Imaginaries of Climate Pathways – Part 2

Design Jam
From 03.11.2019 to 03.11.2019 – GMT-5

Carnegie Mellon University, Pittsburgh, PA, USA

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The Event

How do we imagine climate change? What futures do we understand, or can we envision, for our own communities or others? It’s easy to be completely overwhelmed with powerlessness, and the complexities and uncertainties of the situations we might have ahead of us.

International bodies such as IPCC and climate science researchers have the idea of plural ‘pathways’ which give insights into possible futures we might experience, but what could they look like in everyday life? How might we actually experience these pathways?

Students are applying design research methods to this topic: investigating how people think about and understand this complex, massive, systemic issue through building models and experiences which enable people to explore aspects of climate pathways and possible futures for our everyday lives. We are doing this via a more intensive weekend ‘design jam’ format than a traditional course.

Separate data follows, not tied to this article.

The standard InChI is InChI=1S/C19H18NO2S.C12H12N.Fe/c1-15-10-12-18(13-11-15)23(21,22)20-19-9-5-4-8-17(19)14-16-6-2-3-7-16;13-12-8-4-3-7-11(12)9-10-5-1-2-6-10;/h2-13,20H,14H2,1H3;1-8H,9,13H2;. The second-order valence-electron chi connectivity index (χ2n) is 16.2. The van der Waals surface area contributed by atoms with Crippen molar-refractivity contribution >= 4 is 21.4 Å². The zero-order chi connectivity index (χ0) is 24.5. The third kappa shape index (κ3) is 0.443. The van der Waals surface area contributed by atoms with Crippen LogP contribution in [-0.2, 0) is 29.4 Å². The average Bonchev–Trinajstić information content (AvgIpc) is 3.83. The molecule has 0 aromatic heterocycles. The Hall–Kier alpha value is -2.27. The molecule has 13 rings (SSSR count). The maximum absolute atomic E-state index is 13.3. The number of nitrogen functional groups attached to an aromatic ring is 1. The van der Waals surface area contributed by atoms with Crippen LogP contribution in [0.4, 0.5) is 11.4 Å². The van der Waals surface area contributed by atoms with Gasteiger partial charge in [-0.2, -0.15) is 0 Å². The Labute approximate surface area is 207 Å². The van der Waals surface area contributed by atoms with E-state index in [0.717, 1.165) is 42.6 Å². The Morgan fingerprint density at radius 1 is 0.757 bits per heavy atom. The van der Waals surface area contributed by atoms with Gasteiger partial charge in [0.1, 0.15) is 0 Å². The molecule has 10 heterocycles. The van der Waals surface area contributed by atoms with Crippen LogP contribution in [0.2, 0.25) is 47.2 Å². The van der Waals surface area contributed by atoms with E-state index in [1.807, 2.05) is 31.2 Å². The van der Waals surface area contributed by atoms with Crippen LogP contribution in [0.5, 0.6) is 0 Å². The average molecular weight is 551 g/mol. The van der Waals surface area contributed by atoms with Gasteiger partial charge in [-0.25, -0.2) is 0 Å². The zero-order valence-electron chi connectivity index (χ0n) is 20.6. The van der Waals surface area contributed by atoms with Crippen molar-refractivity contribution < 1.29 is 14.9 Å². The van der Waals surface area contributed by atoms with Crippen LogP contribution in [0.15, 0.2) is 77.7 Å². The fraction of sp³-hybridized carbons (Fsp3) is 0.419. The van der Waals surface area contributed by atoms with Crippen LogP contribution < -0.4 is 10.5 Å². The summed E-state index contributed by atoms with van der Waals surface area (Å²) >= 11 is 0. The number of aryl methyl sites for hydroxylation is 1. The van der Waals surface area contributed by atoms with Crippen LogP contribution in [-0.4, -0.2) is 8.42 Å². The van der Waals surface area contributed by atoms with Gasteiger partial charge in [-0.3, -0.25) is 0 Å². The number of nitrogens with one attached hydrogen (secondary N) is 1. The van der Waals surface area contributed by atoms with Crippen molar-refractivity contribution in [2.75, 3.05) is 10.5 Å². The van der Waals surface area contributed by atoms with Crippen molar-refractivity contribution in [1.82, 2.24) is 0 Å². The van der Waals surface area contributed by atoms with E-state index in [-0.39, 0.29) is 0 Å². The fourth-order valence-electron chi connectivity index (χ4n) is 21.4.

Relation to TRANS-

We aim to develop projects that visualize or make experiential very tangibly, that the different paths and choices ahead of us are about TRANS-itions, whether formally seen as part of sustainability transitions or transition design or just transitions or something else. But the projects will also aim to TRANS-late these potential futures into different forms of engagement than graphs or textual descriptions.

The Organizer(s)

Dan Lockton is Chair of Design Studies at Carnegie Mellon University in Pittsburgh, USA and founder of the Imaginaries Lab. He’s an interaction designer and researcher interested in questions of how we understand the world – institutions, the environment, cities, infrastructures, technologies and complex systems around us – how they, in turn, understand us, and how design can help us understand our own agency differently in imagining and creating futures.


How can this new understanding of life, and of our relationship with non-humans, help us navigate (ou at least plot our path) towards a collectively sustainable world?


"Recognizing and valuing interconnectedness, and the systemic nature of our existence, seems essential to developing a post-anthropocene approach to more plural futures in which both humanity and the planet survive in something closer to harmony. But it's often hard to see the system when we're inside it—can we develop tools to help us even see where, and who, we are?"